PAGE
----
MG: I wanted to grant Vada as many resources of vocabulary and style as I could, and I wanted the reader not to be driven mad wondering how this twenty-nine-year-old carwash Hose Associate would have come by his knowledge . . . so I opted for a kind of third-person narration that’s so close to first as, for the most part, to merge with it and seem a kind of mask. But every now and again I wanted to remind the reader that there’s some distance there.

SR: There's an interesting kind of spirituality in Trophy; towards the end, Vada remembers baking cookies with Darla, an activity that he calls “devout,” “a rite,” and “a kind of worship.” Alongside these statements are hilarious comments about how ancient chocolate chips might cause “the ratio of suffering to salvation [to] be a little high,” and which equate having to leave cookies overnight with “the disciples [being] crestfallen when they closed the tomb.” Can you describe your process and reasons for combining religious elements with humor in the novel?

MG: I don’t pretend to be able to explain this, but somehow, though I guess the best label for me would be “agnostic,” both my novels have been largely about theology. A lot of Trophy takes the form of an argument with God in whom Vada can’t quite believe, but wishes he could.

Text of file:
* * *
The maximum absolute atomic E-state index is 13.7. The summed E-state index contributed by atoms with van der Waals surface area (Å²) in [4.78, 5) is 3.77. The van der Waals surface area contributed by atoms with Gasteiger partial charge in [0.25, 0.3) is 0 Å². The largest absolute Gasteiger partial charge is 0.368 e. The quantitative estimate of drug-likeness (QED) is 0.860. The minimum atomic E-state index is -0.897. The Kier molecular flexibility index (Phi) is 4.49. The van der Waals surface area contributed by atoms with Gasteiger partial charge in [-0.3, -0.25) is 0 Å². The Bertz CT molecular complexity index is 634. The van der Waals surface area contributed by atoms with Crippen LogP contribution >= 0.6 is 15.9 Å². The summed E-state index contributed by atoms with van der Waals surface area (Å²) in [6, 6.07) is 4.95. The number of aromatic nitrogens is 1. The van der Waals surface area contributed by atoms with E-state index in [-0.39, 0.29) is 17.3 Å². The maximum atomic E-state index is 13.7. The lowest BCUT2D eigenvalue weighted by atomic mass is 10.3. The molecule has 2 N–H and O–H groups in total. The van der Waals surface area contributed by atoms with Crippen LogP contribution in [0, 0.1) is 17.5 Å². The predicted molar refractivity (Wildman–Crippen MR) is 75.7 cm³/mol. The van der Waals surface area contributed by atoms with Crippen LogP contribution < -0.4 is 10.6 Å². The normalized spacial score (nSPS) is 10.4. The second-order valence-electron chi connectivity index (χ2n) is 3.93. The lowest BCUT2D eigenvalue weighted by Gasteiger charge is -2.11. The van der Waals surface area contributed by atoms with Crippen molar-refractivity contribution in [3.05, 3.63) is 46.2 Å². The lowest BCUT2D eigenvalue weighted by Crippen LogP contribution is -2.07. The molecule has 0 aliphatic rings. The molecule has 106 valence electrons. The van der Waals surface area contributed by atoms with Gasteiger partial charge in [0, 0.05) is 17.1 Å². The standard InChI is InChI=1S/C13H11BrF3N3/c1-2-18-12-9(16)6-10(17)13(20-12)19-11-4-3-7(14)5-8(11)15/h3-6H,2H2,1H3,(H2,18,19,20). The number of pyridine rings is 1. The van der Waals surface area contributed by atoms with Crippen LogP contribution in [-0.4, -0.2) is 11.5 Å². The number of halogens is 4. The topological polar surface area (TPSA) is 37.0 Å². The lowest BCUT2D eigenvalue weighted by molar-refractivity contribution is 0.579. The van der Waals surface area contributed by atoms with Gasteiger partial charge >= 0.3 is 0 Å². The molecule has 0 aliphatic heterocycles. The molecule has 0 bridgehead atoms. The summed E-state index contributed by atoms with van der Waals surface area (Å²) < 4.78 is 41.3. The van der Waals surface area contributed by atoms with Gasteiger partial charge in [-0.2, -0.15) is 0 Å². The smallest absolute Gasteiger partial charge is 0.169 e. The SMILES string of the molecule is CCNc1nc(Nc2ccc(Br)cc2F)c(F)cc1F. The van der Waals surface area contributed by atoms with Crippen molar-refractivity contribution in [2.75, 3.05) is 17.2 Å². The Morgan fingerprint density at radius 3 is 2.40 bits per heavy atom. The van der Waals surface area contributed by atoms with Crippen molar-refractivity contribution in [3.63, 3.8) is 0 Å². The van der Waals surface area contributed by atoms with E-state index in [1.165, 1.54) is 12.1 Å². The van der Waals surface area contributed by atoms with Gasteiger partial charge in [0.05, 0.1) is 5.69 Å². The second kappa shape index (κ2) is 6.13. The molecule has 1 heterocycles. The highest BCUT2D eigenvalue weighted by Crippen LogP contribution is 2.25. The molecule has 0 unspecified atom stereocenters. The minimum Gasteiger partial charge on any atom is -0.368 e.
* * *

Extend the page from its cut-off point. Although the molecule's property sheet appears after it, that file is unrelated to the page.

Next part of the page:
I’m a southerner, and steeped in the world of Dixie fundamentalism, which is ripe for satire. But I want that satire to be tempered always by an admiration for genuine, questing, eyes-wide-open faith, whether Christian or otherwise. I feel caught in the middle: I don’t quite understand anyone who doesn’t hunger for belief and sense-making and purpose, but I also can’t understand what makes anyone feel dead-set sure he has hold of the One Truth That Trumps All Others. Both belief in a specific God and atheism require a kind of certainty that, to me, is both enviable and suspect. People who believe they have answers strike me as fascinating (and lucky, in not being bogged down by doubt), but I can’t help noticing how many of them seem to have answers that align perfectly with their worldly ends and tribal allegiances.